Germany Seizes Superyacht Linked to Russian Businessman

    Germany Seizes Superyacht Linked to Russian Businessman
    Photo: Getty Images [via Axios]

    The Facts

    • German authorities seized the world's largest superyacht, which is linked to Russian businessman Alisher Usmanov, on Wed.

    • Usmanov, known as "the hard man of Russia," is one of the richest men in the country with an estimated net worth of $18.4B. He was sanctioned by the EU in Feb. and by the US and the UK in Mar. over his close ties to Putin.

    The Spin

    Establishment-critical narrative

    At best, the focus on seizing Russian billionaires' assets is a distraction from formulating a more realistic strategy to defeat Putin and restore Ukraine. At worst, it is hypocritical to impose sanctions on Russia for invading Ukraine, but not on the US for invading Iraq for equally unjustified reasons. Either way, seizing superyachts doesn't help Ukraine.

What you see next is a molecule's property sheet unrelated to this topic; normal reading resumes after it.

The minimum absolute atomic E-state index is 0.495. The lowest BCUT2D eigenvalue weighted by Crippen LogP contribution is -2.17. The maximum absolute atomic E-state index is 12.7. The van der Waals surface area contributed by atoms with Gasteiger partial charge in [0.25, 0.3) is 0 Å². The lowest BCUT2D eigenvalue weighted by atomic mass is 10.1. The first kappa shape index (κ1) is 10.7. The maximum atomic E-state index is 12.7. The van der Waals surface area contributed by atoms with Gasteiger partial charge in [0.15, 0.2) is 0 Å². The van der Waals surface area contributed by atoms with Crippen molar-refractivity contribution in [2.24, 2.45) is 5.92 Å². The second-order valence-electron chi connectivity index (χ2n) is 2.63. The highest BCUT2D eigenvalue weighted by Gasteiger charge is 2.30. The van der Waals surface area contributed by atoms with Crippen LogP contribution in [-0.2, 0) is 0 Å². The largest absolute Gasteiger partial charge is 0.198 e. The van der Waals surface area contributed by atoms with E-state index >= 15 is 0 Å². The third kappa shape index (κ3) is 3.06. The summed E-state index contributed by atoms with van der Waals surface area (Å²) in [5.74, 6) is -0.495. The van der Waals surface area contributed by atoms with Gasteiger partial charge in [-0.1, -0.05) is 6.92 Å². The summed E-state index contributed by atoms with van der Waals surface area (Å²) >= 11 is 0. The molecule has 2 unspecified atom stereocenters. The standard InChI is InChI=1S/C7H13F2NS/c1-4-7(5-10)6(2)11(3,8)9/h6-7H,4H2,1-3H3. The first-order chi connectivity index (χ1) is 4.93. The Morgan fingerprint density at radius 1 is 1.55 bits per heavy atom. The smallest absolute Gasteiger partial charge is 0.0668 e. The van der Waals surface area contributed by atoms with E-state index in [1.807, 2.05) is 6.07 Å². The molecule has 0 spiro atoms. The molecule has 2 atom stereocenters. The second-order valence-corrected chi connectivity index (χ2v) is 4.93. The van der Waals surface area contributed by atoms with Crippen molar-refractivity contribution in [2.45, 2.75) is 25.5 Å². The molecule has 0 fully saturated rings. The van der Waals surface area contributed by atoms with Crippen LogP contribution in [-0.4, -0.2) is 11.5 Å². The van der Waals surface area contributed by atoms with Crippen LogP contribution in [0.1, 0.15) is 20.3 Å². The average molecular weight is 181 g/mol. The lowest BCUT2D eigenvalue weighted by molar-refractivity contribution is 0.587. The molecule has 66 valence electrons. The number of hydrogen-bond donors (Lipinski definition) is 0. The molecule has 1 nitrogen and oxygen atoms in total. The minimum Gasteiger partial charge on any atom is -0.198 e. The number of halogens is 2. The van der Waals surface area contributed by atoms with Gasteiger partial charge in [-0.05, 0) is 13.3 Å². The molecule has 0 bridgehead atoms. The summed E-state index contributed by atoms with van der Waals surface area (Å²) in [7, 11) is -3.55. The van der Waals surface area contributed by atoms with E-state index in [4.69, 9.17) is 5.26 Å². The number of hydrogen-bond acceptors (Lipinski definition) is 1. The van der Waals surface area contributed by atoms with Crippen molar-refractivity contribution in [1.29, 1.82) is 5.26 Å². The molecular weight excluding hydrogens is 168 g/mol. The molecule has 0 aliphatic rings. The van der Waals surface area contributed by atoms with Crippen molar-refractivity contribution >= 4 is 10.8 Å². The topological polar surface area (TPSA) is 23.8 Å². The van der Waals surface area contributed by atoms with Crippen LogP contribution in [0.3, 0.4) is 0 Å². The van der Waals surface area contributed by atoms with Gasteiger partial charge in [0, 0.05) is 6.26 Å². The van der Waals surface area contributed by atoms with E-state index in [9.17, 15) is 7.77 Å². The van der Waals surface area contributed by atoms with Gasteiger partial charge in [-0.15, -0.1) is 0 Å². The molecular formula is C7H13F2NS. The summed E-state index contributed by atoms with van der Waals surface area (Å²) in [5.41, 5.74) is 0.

Pro-establishment narrative

    Seizing Russian assets, including those belonging to sanctioned individuals, is crucial for escalating economic pressure on the Kremlin. If the Western countries can navigate the legal complications, the assets should be transferred to Ukraine to help fund its defense and rebuild the nation.

    Libertarian narrative

    These sanctions are unfair and there is a clear risk they will lead to widespread Russophobia. It's not just the sanctions on Russian oligarchs, there are also many informal sanctions on Russian people, culture and business. This is cancel culture stigmatizing an entire population for the crimes of one autocrat.

    Narrative D

    Enforcing strong sanctions against Russian oligarchs may present a legal challenge for countries, even after they seize assets. Technically, the seized superyachts, private jets, and mansions still belong to the oligarchs. A freeze simply means that the owner can't sell or transfer ownership. The latest round of sanctions poses unprecedented and unanswered legal questions which may lead to off-court battles that could last years.

    Establishment split



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